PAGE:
• The source and destination data areas are defined by a series of linked lists and each LLI controls the transfer of one block of data, and then optionally loads a further LLI to continue the DMA operation, or stops the DMA stream. An example is given in Appendix C of the Technical Reference Manual.
  • Note that the DMACCxConfiguration DMA channel configuration register is not part of the linked list item and that the configuration registers are not updated when a new LLI is requested.
  • Note also that programming the DMACCxLLI register when the DMA channel is enabled has unpredictable side effects.

The LLI in the DMA controller consists of four words containing the Source address, Destination Address, LLI register and Control register in that order. For some systems, the LLI data structures can and should be made four-word aligned, to make the loading of LLIs more efficient. Information on how to program the PL080 for scatter/gather is given in Section 3.6 on page 3-35 of the Technical Reference Manual.”
 

5. USART TX and USART RX configuration

OK, now that the difference is clear, let’s configure the 2 channels: one will be used for USART TX and the other one for USART RX. Just for the sake of showing that both Ports work with the same peripheral, the TX will use Port0 and RX will use Port1.
Here is the configuration for the TX:
419.png
Here is the configuration for the RX:
420.png
These were all the needed steps, so we can now generate the code (Alt+K).
In the main.c file, create 2 global buffers:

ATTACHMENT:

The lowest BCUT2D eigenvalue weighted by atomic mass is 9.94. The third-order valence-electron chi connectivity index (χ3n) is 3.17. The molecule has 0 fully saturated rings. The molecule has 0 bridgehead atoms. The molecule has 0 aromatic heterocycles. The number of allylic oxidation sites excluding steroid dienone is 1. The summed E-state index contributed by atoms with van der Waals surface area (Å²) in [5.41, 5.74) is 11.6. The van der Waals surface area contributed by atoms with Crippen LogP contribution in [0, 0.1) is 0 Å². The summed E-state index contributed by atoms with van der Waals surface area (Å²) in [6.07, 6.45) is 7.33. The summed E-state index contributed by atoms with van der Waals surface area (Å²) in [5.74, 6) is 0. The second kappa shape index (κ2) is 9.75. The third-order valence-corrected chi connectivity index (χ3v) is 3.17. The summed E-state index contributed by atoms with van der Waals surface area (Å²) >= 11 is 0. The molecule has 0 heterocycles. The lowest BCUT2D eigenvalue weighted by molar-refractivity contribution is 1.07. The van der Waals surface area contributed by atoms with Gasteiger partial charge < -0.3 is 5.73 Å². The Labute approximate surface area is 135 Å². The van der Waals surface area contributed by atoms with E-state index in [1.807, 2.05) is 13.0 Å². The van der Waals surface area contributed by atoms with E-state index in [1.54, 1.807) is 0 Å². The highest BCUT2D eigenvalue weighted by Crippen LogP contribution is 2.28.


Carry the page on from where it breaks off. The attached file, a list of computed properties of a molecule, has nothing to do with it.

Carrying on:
/* USER CODE BEGIN PV */
uint8_t pRxBuff[10];
uint8_t pTxBuff[10] = "Count:  \r\n";
/* USER CODE END PV */
In the main function, before the endless loop, add the reception call and a local variable that we will use to count from 0..9 in the main loop and then start over again:
 
  /* USER CODE BEGIN 2 */
  HAL_UART_Receive_DMA(&huart1, pRxBuff, 10);
  uint8_t u8Inc = 0x30; // 0x30 => ‘0’ ASCII
  /* USER CODE END 2 */
Inside the endless loop, let’s transmit the same message every 5 seconds:
 
/* USER CODE BEGIN 3 */
		pTxBuff[7] = u8Inc++;
		if(u8Inc > 0x39){
			u8Inc = 0x30;
		}
		HAL_UART_Transmit_DMA(&huart1, pTxBuff, 10);	  HAL_Delay(5000);
Finally, create the reception complete callback to echo whenever the 10 bytes are received.
 
/* USER CODE BEGIN 4 */
void HAL_UART_RxCpltCallback(UART_HandleTypeDef *huart)
{
	HAL_UART_Transmit_DMA(&huart1,(uint8_t *) "Message Received!\r\n", sizeof("Message Received!\r\n"));
	HAL_UART_Receive_DMA(&huart1, pRxBuff, 10);
}
/* USER CODE END 4 */


6. Code flow demo

Here is a quick demonstration of the code flow, where we can see the message typed ‘Hello ST!!” in the pRxBuff and the local variable being used to change the message in the pTxBuff:
421.png
Just as a minor note, in case you are not aware, the STM32CubeIDE can be used with its terminal function to send and receive data, which was used in the demonstration above. You can check how to do it in this article and, in case you want to customize your IDE to dark theme, please check this other one.
Hope you enjoyed it!
 
Comments
AHu.2
Associate

Hi!!

I noticed your example uses `HAL_UART_Receive_DMA()`

Would you happen to have an example that uses `HAL_UARTEx_ReceiveToIdle_DMA()` ? I tried to use it but got some very strange behavior. Is there some sort of setting in the IOC configuration in order to properly detect IDLE?

Any help would be greatly appreciated.

Warm regards, Anthony

S_Ong
Associate II

@B.Montanari :

                      HAL_UART_TxCpltCallback Triggered but    HAL_UART_RxCpltCallback was not triggered. Do any more parameters need to be set?

Dev Board uses Nucleo-U5A5ZJ-Q. 

Regards

 

Simon

 

PS: I had been trying GPDMA with the above board with SPI1 using hal_spi_transmitreceive_dma for past 1 months😂. Nothing seems to work. 

 

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Last update:
‎2022-11-16 11:44 PM